Ep #127: Commercial Wine Farming Practices with Todd White

By: Dr. Sherry Price

Drink Less Lifestyle with Dr. Sherry Price | Commercial Wine Farming Practices with Todd White

Are you a regular wine drinker? Do you know what actually goes into commercially produced wine?

There are some things commonly found in commercial wine that will blow your mind, and are potentially worse than the alcohol content itself.

So, here to enlighten us on this subject is Todd White.

Todd White is deeply passionate about bringing people together to share love, laughter, and natural wine. He’s been an entrepreneur since he was 17 years old and has been in the wine business for 15 years.

He’s dedicated his life to educating and helping people make better choices around food, nutrition, and consuming alcohol. As the founder and CEO of Dry Farm Wines, and his work as a writer, speaker, and leader in the organic natural wine and health movements, Todd has widely educated communities on conscious consumption (I love this term!).

When I first heard Todd speak, I was blown away by his wealth of knowledge and knew I had to have him on the podcast.

In this episode, Todd elevates our understanding of the wine-making industry and exposes some harmful chemicals used and farming practices that is unique here in the United States.  These facts are alarming, and I want us to be informed.

Listen in to discover what the wine industry doesn’t disclose and what exactly is in that bottle you are drinking.  This just may be the episode that changes how you look at commercial wines forever. It did for me.


Are you a woman wanting to drink less and live a happier, healthier life? If so, join me inside EpicYOU! Click here to join.


What You’ll Learn in this Episode:

  • How Todd’s journey as a wellness and longevity lifestyle architect started because he wanted to change his own drinking.
  • What conscious consumption means and how it can help us create a healthier future.
  • The secrets that the commercial wine industry doesn’t want you to know.


Featured on the Show:


Full Episode Transcript:

You are listening to the Drink Less Lifestyle podcast with Dr. Sherry Price, episode number 127.

Welcome to Drink Less Lifestyle, a podcast for successful women who want to change their relationship with alcohol. If you want to drink less, feel healthier and start loving life again you’re in the right place. Please remember that the information in this podcast does not constitute medical advice. Now, here’s your host, Dr. Sherry Price.

Well, hello my beautiful friends. Today I have a special guest on the podcast and his name is Todd White. Now, before I go and introduce you to him I just have to tell you that I had heard him speak on a different podcast and I was blown away by what he has learned through starting his own company and what he has exposed about the winemaking industry. So, Todd White is deeply passionate about bringing people together to share love, laughter and natural wine. And we do talk a lot about natural wine and his company on this podcast.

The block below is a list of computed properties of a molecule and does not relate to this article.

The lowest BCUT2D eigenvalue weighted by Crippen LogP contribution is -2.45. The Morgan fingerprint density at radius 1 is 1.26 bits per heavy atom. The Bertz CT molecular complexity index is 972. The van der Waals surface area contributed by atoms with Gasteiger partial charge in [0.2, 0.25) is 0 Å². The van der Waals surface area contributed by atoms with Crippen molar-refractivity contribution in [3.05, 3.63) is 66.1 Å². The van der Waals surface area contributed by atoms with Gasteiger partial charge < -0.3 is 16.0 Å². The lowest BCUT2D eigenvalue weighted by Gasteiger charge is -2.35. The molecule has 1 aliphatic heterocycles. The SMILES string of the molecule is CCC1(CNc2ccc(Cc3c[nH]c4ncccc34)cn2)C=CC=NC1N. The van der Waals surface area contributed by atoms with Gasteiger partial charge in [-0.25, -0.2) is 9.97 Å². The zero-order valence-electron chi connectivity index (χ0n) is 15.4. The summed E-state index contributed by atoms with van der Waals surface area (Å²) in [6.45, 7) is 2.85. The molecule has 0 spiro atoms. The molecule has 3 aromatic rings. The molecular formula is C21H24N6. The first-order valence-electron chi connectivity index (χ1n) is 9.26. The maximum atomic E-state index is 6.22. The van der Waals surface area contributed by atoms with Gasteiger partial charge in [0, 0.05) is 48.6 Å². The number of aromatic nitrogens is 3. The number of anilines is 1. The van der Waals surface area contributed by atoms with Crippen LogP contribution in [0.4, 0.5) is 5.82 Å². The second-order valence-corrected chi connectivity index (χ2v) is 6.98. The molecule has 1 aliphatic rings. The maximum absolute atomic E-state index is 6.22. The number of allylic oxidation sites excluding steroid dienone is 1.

He’s been an entrepreneur since he was 17 years old with 15 years in the wine business. Todd has dedicated his life to educating and helping people make better choices around food, nutrition and consuming alcohol. As the founder of Dry Farm Wines, a writer, a speaker and a leader in the organic natural wine and health movements, Todd has widely educated communities on conscious consumption. So we are going to be talking about natural wines in this episode.

But what I really want you to listen to is just the breadth of knowledge that he brings to, of how commercial wines are made in this country. And all of the things that I didn’t know that went into wine that are actually not good for us and potentially worse than the alcohol itself. You’ll hear him talk about one compound that could be an additive in our wines that’s called dimethyl dicarbonate.

As you listen to this podcast I really want you to tune in and listen to what exactly are we consuming with a bottle of wine. And we don’t even know because there’s no label and no full disclosure and no full transparency by big alcohol and the wine industry. So if nothing more, please listen to this and you’ll see in the interview I just let Todd talk. He is a wealth of knowledge and he beautifully describes how wines are made, what goes into it, what we don’t know about it, what he’s found in his research, how he’s investigated these practices.

And I truly believe everybody should know about this who consumes wine. I think this podcast will blow your mind. So grab a pen and paper my friends, you are going to want to take notes. He exposes the wine industry in a beautiful way and allow this information to give you pause and change your drinking habits for good. So without further ado let’s get into the podcast with Todd White.


Sherry: Hi, Todd, welcome to the podcast. I am super excited to have our discussion today around wine and consciously choosing to drink and all of the knowledge that you have about the wine industry. So I thought to get us started, I would love to know how you got into this and why you’re so passionate about educating people about the wine industry.